Persistent women

For young readers not quite ready for illustrated chapter-book biographies such as Claudette Colvin and Harriet Tubman, which are discussed in our Five Questions interview with authors Lesa Cline-Ransome and Andrea Davis Pinkney, here are picture-book biographies about seven tenacious, inspiring, and diverse women. March is Women’s History Month. For more, click the tag Women’s History Month and follow #HBWomensHistoryMonth on Twitter and Facebook.

The Fearless Flights of Hazel Ying Lee
by Julie Leung; illus. by Julie Kwon
Primary, Intermediate    Little, Brown    48 pp.    g
2/21    978-0-7595-5495-5    $18.99

As a child, Hazel Ying Lee (1912–1944) pushed limits to be the best at everything — the fastest at footraces, the hardest hitter in handball, and, she hoped, one day the first Chinese American woman pilot. The sky called to her, and during her first airplane trips, she let the gender and racial discrimination she experienced on the ground fall away. The text chronicles her flying career: working as an elevator operator to pay for lessons; earning her license in less than a year; when WWII began, joining the Women Airforce Service Pilots (WASPs) program, testing planes before they went to military pilots. A tragic crash ended Lee’s career (and life) at a young age, though her legacy lives on. Leung’s poetic text vividly conveys Lee’s fascination with and passion for flying and breaking boundaries without fear, as well as her perseverance and optimism for a better world. Kwon’s clear, earth-toned, full-bleed illustrations expand on the story, illuminating Lee’s unique experiences and capturing her adventurous spirit. Striking perspectives offer bird’s-eye views of the patchwork landscapes over which Lee flew. Back matter includes an extensive author’s note as well as additional multimedia resources. An excellent portrayal of a fearless flyer. J. ELIZABETH MILLS

The Water Lady: How Darlene Arviso Helps a Thirsty Navajo Nation
by Alice B. McGinty; illus. by Shonto Begay
Primary, Intermediate    Schwartz & Wade/Random    40 pp.    g
3/21    978-0-525-64500-9    $17.99
Library ed.  978-0-525-64501-6    $20.99
e-book ed.  978-0-525-64502-3    $10.99

In this illuminating story about a contemporary child’s experience with water insecurity, set in the Navajo Nation, Cody wakes up thirsty, and the three big blue water barrels outside his house are all empty. How will his family keep the animals safe on this hot day, or wash the dishes, or refill their water glasses? But his grandmother knows something Cody doesn’t — the Water Lady is on her way. In a parallel narrative, Darlene Arviso is shown getting her own grandchildren ready for school, finishing her morning job as a school bus driver, getting into her yellow water truck, and driving up to Cody’s house, where she is greeted warmly — and where, as one of the ten stops she will make that day, she refills the blue water barrels. The watercolor illustrations by Dineh’ (Navajo) artist Begay use texture and color to highlight the dry desert landscape, and endpapers show the yellows of the dust and the blues of landscape and water mixing together. A brief glossary is included, and an author’s note gives additional information about both Arviso and the Navajo Nation, emphasizing Arviso as an important community figure. A final note by Arviso herself expresses hope that her services will no longer be needed someday and that younger generations will listen to stories of Navajo history and tradition. LAURA KOENIG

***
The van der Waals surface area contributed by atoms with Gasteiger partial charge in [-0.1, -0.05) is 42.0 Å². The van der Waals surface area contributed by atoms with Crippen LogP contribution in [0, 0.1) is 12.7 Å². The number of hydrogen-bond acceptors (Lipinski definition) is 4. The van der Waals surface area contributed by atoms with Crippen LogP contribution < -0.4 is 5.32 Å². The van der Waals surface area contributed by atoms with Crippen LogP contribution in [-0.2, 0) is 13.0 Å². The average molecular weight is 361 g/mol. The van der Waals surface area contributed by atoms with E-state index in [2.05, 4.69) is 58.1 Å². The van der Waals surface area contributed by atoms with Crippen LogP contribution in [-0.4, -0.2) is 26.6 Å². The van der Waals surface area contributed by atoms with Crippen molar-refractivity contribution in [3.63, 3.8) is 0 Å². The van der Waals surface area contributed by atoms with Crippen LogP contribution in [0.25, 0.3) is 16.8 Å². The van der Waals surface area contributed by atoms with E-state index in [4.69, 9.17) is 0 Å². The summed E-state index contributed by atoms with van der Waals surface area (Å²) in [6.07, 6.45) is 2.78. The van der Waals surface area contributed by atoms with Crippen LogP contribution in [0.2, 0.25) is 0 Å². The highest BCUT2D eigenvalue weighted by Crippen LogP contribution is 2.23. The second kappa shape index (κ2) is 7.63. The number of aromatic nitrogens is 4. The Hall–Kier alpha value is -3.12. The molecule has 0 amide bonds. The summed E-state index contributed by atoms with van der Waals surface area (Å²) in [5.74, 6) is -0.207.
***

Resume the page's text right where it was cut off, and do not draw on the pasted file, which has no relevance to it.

The Stuff Between the Stars: How Vera Rubin Discovered Most of the Universe
by Sandra Nickel; illus. by Aimée Sicuro
Primary, Intermediate    Abrams    48 pp.    g
3/21    978-1-4197-3626-1    $18.99
e-book ed.  978-1-64700-321-0    $15.54

Like many astronomers (think Edwin Hubble, for example), Vera Rubin (1928–2016) showed a youthful passion for this branch of science. But, unlike them, she had a huge barrier that stalled her professional advancement, that of gender bias. Nickel makes Rubin’s situation clear through telling episodes (there was no restroom for women at Palomar Observatory, for example) and multiple astronomical similes (Rubin “felt like a faraway star on the edge of their universe”). Despite the many barriers, Rubin persevered and became the astronomer responsible for documenting dark matter — a mass invisible without a spectrometer and only discernible by studying its effect on stars within galaxies. Nickel’s descriptions of dark matter — which accounts for about eighty percent, and therefore most, of the universe — and Rubin’s process of calculating it are quite straightforward and accessible. Whether representing Rubin’s thoughts or a winter snowstorm, striking watercolors repeat concentric circles and curves, suggesting images of swirling galaxies, the very subject that prompts Rubin’s work. Sicuro solves the problem of depicting dark matter by gloriously representing it as if seen through a spectrometer, like “glitter caught in an invisible halo.” Appended with an author’s note, documentation of direct quotes, a timeline of Rubin’s life, and a bibliography. BETTY CARTER

Try It!: How Frieda Caplan Changed the Way We Eat
by Mara Rockliff; illus. by Giselle Potter
Primary, Intermediate    Beach Lane/Simon    32 pp.    g
1/21    978-1-5344-6007-2    $17.99
e-book ed.  978-1-5344-6008-9    $10.99